The big news yesterday and even into today was the new Ubuntu tablet, which everyone including Canonical touted as "convergence delivered." Well, today Randall Ross scolds news sites for missing the "timely idea" that is convergence. In other news, security researchers have identified a new exploit that specifically avoids Linux. FOSS Force found that Linux users have no interest in anti-virus software and Phoronix reports on Ubuntu performance over the years.
Tor Browser 5.5.1 Brings a Functional Private Anonymous Browser to Chinese Users
The Tor Project announced today, February 5, 2016, the immediate availability for download of the first point release for the Tor Browser 5.5 anonymous web browser for Linux, Mac OS X, and Microsoft Windows platforms.
Ubuntu Linux in the Wild: How a French University Uses Unity
Is Canonical's Unity interface for Ubuntu Linux ready for use by the masses? Arguably, no. But the administration of the Ecole normale supérieure (ENS) in Paris apparently likes Unity well enough to deploy it throughout the university's library.
The ENS is one of France's "grandes écoles," or elite universities. It also happens to have one of the only open-stack academic libraries in Paris, which is what brought me there this week.
I was surprised upon entering to find that the workstations throughout the library now run Ubuntu (which was not the case when I was last there, circa early 2012). Here's proof:
The trials of certifying open source software
Open source won and, over the past five years or so, we have been seeing the acceleration of a new wave of open source projects that got their starts in corporations. This comes with a set of new challenges, as new corporate participants struggle with some of the realities. Folks generally understand that foundations provide neutrality in some form, but don't necessarily know how to drive the competitive discussions from the room. One of the more disturbing symptoms of this confusion is the discussions beginning around "certification" and what it means to be certified to a particular project. What is Certified Good SoftwareTM?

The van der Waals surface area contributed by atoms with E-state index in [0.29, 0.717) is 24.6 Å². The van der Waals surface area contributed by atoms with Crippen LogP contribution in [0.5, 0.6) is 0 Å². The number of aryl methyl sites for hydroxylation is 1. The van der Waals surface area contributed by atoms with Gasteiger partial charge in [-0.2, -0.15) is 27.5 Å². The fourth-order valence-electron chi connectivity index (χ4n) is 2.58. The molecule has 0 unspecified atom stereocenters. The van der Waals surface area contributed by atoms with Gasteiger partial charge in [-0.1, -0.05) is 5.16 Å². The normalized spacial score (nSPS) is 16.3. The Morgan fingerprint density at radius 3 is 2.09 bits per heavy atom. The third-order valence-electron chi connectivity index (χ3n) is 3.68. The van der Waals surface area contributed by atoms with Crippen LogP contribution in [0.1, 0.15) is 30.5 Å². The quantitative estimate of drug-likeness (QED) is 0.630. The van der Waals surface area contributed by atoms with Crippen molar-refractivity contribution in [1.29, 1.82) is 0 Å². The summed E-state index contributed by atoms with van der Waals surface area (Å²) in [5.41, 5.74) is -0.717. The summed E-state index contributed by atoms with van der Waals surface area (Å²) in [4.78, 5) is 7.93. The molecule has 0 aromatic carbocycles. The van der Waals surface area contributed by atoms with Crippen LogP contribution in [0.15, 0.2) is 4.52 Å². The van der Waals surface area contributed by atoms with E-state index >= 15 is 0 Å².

This article, although it was smart to feature Ubuntu as a forerunner, it foolishly tried to give credit to Microsoft for ‘truly being the first’ to do convergence. First, did they? I had no idea. Nor do I care. Nor does anyone else I roll with. If the name has ‘Microsoft’ in it, we flee for the hills. Why? Because it’s compromised out of the box. It is dangerous.
Convergence is not about a unified computing experience across all your devices. Although that's an important goal, convergence is more about that point in time where your philosophy that technology should respect people converges with that of a group or company that believes the same.
With the new Ubuntu tablet out the door, Canonical also had to upgrade the website to reflect the changes accordingly, so now ubuntu.com has a really nice section dedicated to the BQ Aquaris M10.
If we don't take Android into account, we can't really say that there are successful Linux-based tablet out there. It's not clear why that came to pass, but until this Ubuntu-powered tablet landed, there wasn't much competition. To be fair, there is not much competition right now, since Apple and Google pretty much dominate the market, but BQ Aquaris M10 is the only one that can double down as a regular PC.
The BQ Aquaris M10 Ubuntu tablet is powered by a 64-bit ARM processor, so the users have already started to ask around if they will be able to run the 32-bit apps from the phone on the tablet. The short answer is yes. The long answer is that it will take a little bit of work.
As you may well be aware, Canonical and BQ unveiled the world's first Ubuntu Tablet, the BQ Aquaris M10 Ubuntu Edition, which also happens to be the first Ubuntu converged device, which users can transform into a full-fledged PC.
Docker Images Are Moving From Ubuntu To Alpine Linux
Docker is reportedly going to be migrating all of their official images from an Ubuntu base to now using Alpine Linux.
Alpine Linux is the lightweight distribution built atop musl libc and BusyBox while using a GrSecurity-enhanced Linux kernel. Alpine Linux uses OpenRC as its init system. If you are unfamiliar with this "Small. Simple. Secure." distribution, you can learn more via AlpineLinux.org. The image for Alpine is a mere 5MB.
Also: Docker Founders Hire Alpine Linux Developer to Move the Official Images to Ubuntu